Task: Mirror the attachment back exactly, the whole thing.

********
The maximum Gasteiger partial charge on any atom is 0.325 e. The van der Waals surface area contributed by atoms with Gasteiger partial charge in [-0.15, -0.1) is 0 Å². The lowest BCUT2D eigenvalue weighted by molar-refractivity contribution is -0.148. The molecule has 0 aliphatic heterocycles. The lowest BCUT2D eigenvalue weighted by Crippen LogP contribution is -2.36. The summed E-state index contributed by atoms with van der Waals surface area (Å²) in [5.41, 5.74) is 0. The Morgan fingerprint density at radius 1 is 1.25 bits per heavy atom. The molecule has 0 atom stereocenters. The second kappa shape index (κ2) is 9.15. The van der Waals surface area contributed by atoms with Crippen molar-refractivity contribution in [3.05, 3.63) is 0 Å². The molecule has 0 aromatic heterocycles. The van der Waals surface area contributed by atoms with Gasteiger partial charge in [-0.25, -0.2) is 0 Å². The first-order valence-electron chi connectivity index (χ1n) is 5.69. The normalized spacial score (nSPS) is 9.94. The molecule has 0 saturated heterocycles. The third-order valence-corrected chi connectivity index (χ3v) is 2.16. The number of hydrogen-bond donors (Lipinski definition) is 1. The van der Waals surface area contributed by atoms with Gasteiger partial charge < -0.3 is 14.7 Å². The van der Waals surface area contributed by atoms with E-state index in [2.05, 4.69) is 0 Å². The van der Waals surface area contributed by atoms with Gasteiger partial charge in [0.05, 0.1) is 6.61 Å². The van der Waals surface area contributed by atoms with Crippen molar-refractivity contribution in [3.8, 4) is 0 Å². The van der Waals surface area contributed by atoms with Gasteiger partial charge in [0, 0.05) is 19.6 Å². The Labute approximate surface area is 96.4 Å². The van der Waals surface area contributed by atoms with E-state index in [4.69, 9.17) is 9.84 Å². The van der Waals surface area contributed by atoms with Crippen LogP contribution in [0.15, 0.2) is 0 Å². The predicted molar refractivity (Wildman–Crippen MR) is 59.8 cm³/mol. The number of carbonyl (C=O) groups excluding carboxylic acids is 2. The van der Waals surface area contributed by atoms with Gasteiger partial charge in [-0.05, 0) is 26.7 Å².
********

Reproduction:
The maximum Gasteiger partial charge on any atom is 0.325 e. The van der Waals surface area contributed by atoms with Gasteiger partial charge in [-0.15, -0.1) is 0 Å². The lowest BCUT2D eigenvalue weighted by molar-refractivity contribution is -0.148. The molecule has 0 aliphatic heterocycles. The lowest BCUT2D eigenvalue weighted by Crippen LogP contribution is -2.36. The summed E-state index contributed by atoms with van der Waals surface area (Å²) in [5.41, 5.74) is 0. The Morgan fingerprint density at radius 1 is 1.25 bits per heavy atom. The molecule has 0 atom stereocenters. The second kappa shape index (κ2) is 9.15. The van der Waals surface area contributed by atoms with Crippen molar-refractivity contribution in [3.05, 3.63) is 0 Å². The molecule has 0 aromatic heterocycles. The van der Waals surface area contributed by atoms with Gasteiger partial charge in [-0.25, -0.2) is 0 Å². The first-order valence-electron chi connectivity index (χ1n) is 5.69. The normalized spacial score (nSPS) is 9.94. The molecule has 0 saturated heterocycles. The third-order valence-corrected chi connectivity index (χ3v) is 2.16. The number of hydrogen-bond donors (Lipinski definition) is 1. The van der Waals surface area contributed by atoms with Gasteiger partial charge < -0.3 is 14.7 Å². The van der Waals surface area contributed by atoms with E-state index in [2.05, 4.69) is 0 Å². The van der Waals surface area contributed by atoms with Gasteiger partial charge in [0.05, 0.1) is 6.61 Å². The van der Waals surface area contributed by atoms with Crippen molar-refractivity contribution in [3.8, 4) is 0 Å². The van der Waals surface area contributed by atoms with Gasteiger partial charge in [0, 0.05) is 19.6 Å². The Labute approximate surface area is 96.4 Å². The van der Waals surface area contributed by atoms with E-state index in [4.69, 9.17) is 9.84 Å². The van der Waals surface area contributed by atoms with Crippen LogP contribution in [0.15, 0.2) is 0 Å². The predicted molar refractivity (Wildman–Crippen MR) is 59.8 cm³/mol. The number of carbonyl (C=O) groups excluding carboxylic acids is 2. The van der Waals surface area contributed by atoms with Gasteiger partial charge in [-0.05, 0) is 26.7 Å².